I hated Joe Frazier.

It was 1971, and I knew that Muhammad Ali was going to be fighting Joe Frazier. Ali was one of my idols; he’s still one of my idols. I was 11 years old, had just moved to a new place 3 months earlier and was struggling to get used to it, and one of my heroes was going to prove that he’d been wronged by so many people years earlier. I didn’t know as much about that, but I did know that Ali was my guy; he was my dad’s guy as well.

Back then I had a couple of transistor radios, and I listened to the play-by-play of the fight from New York City. What would happen is that you’d listen to a lot of talk, then after the round was over someone would tell you what happened and give you his opinion on who won the round. Early on it was all Ali, and I was ecstatic. Then things seemed to have changed, and I couldn’t believe what I was hearing. Then I heard the news – Frazier knocks Ali down in the 15th and wins the decision.

I was bitter. A year later they put the fight on ABC and I thought Ali had won, I hated Frazier that much. But it was what it was, and I knew Ali would get him back.

However, there was this little matter of Frazier – Foreman, and as I saw that fith I couldn’t believe what I was seeing. Foreman actually looked like he lifted Frazier off the ground; it was frightening. That day I felt sorry for Frazier, scared for Ali because I knew he’d be getting his shot against Foreman, and I was confused.

Then Ali and Frazier fought again, and it was a tough battle that saw Ali win. Then Ali goes and beats Foreman and it was time for the Thrilla in Manila. My support for Ali couldn’t be questioned; the “Gorilla”, as Ali had named Frazier, had to go down. I was lucky to have HBO in 1976 and we got to watch the fight live. What an epic battle, ranked as one of the top fights in history, and Ali won in 14 after Frazier’s corner refused to let him come out for the last round.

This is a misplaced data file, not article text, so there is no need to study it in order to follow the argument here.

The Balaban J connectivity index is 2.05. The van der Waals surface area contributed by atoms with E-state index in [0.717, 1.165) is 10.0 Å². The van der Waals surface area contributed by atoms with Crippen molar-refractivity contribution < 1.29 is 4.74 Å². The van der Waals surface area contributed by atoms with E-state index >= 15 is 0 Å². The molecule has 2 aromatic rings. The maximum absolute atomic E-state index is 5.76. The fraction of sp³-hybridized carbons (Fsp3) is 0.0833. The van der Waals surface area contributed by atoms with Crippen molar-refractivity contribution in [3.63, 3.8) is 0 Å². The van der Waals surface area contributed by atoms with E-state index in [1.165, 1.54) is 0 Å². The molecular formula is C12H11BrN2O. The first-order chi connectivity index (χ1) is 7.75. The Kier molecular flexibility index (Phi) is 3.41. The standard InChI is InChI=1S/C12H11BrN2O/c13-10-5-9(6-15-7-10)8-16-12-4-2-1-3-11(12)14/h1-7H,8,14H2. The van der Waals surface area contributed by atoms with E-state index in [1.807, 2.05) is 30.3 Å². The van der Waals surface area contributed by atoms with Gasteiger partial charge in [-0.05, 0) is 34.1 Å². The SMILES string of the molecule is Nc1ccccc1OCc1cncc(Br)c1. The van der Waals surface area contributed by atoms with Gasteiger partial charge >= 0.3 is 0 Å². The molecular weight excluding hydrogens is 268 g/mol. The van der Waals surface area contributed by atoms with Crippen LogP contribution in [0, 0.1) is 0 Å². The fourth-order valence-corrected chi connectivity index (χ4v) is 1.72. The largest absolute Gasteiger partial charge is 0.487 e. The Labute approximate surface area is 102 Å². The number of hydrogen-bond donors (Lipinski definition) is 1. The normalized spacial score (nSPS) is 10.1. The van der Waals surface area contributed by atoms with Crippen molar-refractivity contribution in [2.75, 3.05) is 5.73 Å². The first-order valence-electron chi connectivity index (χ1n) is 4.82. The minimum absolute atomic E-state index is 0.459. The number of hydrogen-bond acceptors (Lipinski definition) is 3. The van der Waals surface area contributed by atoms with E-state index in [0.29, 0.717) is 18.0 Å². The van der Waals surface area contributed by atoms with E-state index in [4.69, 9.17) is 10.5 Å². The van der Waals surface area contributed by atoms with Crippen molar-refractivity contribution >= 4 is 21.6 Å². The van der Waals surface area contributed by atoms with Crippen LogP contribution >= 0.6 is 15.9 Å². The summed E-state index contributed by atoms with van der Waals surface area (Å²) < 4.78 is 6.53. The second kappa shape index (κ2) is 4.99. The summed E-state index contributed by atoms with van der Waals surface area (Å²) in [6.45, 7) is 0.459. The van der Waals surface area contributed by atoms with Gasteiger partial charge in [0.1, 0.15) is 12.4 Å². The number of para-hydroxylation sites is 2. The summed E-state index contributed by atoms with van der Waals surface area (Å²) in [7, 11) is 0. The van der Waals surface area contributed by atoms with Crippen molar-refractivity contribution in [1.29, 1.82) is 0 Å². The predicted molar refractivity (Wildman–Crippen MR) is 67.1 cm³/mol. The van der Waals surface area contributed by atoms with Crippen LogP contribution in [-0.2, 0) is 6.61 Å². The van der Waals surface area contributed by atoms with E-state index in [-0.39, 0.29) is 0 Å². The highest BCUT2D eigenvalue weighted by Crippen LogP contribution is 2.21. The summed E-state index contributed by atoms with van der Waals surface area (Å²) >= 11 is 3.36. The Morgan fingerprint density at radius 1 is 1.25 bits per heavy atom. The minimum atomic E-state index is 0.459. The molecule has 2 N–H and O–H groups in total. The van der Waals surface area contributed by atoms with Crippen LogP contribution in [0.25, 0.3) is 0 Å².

At the end of that fight I was elated for Ali but had a new appreciation for Joe Frazier. This man, who never weighed more than 208 pounds for any of his fights, had shown a lot of dignity, even in his 4 losses, two to Ali and two to Foreman. He wasn’t a bad man; not at all. Back then, there were all these social issues that always surrounded Ali, and Frazier got caught up in them. I saw him as a decent man, and couldn’t hate him anymore.

Over the years after he finally retired I saw a guy fighting to find some dignity because of the taunting that Ali had put him through. I learned of all the help Frazier gave Ali and how he always felt betrayed by Ali. He never could figure out that without Ali their fights might not have gotten as much interest and money as they did. I felt bad for that but I also recognized how hurtful it had to be for a black man to have another black man relate him to a gorilla; I wouldn’t have liked that either.

Joe Frazier passed away a couple of days ago of liver cancer. Like the dignified guy he always had been, word didn’t get out until he was in hospice, and he wasn’t there long. People said they’d give him their liver, but of course it doesn’t work that way. Just like that Frazier was gone at age 67. Muhammad Ali said this: “The world has lost a great champion. I will always remember Joe with respect and admiration. My sympathy goes out to his family and loved ones.”

Joe Frazier earned a lot more respect in retirement than he did during his boxing career, and in retrospect that’s a shame. But that’s what the 70’s were like. And now we’re dealing with the 2010’s. And we’ve lost a good guy; best to you Joe.
 

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